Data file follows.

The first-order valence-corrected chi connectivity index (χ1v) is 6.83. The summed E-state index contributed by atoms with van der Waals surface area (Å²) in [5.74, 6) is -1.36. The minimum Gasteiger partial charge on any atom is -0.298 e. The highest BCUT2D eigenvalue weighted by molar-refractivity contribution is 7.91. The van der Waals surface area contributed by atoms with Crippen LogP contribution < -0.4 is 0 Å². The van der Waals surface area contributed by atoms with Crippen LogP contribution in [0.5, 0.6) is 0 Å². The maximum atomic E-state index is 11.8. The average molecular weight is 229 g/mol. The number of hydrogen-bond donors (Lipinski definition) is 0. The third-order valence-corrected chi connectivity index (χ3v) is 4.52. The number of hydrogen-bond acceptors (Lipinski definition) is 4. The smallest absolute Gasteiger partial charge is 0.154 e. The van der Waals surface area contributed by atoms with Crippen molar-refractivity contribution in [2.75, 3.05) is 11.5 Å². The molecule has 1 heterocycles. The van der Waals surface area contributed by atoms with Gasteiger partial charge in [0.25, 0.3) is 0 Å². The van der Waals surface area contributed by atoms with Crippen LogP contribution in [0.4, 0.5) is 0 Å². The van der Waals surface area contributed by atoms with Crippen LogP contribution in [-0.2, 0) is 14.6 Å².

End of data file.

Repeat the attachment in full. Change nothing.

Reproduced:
The first-order valence-corrected chi connectivity index (χ1v) is 6.83. The summed E-state index contributed by atoms with van der Waals surface area (Å²) in [5.74, 6) is -1.36. The minimum Gasteiger partial charge on any atom is -0.298 e. The highest BCUT2D eigenvalue weighted by molar-refractivity contribution is 7.91. The van der Waals surface area contributed by atoms with Crippen LogP contribution < -0.4 is 0 Å². The van der Waals surface area contributed by atoms with Crippen LogP contribution in [0.5, 0.6) is 0 Å². The maximum atomic E-state index is 11.8. The average molecular weight is 229 g/mol. The number of hydrogen-bond donors (Lipinski definition) is 0. The third-order valence-corrected chi connectivity index (χ3v) is 4.52. The number of hydrogen-bond acceptors (Lipinski definition) is 4. The smallest absolute Gasteiger partial charge is 0.154 e. The van der Waals surface area contributed by atoms with Crippen molar-refractivity contribution in [2.75, 3.05) is 11.5 Å². The molecule has 1 heterocycles. The van der Waals surface area contributed by atoms with Gasteiger partial charge in [0.25, 0.3) is 0 Å². The van der Waals surface area contributed by atoms with Crippen LogP contribution in [0.4, 0.5) is 0 Å². The van der Waals surface area contributed by atoms with Crippen LogP contribution in [-0.2, 0) is 14.6 Å².